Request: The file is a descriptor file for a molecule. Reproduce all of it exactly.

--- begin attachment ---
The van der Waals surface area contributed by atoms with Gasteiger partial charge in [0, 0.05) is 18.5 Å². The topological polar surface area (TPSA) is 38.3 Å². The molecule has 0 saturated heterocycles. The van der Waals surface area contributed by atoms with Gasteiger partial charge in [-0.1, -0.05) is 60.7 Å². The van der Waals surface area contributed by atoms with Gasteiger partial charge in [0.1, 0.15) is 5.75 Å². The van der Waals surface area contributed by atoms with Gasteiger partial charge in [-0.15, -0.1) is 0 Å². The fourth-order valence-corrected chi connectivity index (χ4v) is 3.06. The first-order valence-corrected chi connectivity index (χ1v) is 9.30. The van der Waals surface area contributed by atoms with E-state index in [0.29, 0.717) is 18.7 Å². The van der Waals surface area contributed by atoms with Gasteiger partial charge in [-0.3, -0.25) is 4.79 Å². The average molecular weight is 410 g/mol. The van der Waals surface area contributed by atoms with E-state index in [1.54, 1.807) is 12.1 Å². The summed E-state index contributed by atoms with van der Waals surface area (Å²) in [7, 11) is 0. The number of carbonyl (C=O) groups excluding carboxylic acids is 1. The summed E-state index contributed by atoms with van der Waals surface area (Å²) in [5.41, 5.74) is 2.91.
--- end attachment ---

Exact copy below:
The van der Waals surface area contributed by atoms with Gasteiger partial charge in [0, 0.05) is 18.5 Å². The topological polar surface area (TPSA) is 38.3 Å². The molecule has 0 saturated heterocycles. The van der Waals surface area contributed by atoms with Gasteiger partial charge in [-0.1, -0.05) is 60.7 Å². The van der Waals surface area contributed by atoms with Gasteiger partial charge in [0.1, 0.15) is 5.75 Å². The van der Waals surface area contributed by atoms with Gasteiger partial charge in [-0.15, -0.1) is 0 Å². The fourth-order valence-corrected chi connectivity index (χ4v) is 3.06. The first-order valence-corrected chi connectivity index (χ1v) is 9.30. The van der Waals surface area contributed by atoms with E-state index in [0.29, 0.717) is 18.7 Å². The van der Waals surface area contributed by atoms with Gasteiger partial charge in [-0.3, -0.25) is 4.79 Å². The average molecular weight is 410 g/mol. The van der Waals surface area contributed by atoms with E-state index in [1.54, 1.807) is 12.1 Å². The summed E-state index contributed by atoms with van der Waals surface area (Å²) in [7, 11) is 0. The number of carbonyl (C=O) groups excluding carboxylic acids is 1. The summed E-state index contributed by atoms with van der Waals surface area (Å²) in [5.41, 5.74) is 2.91.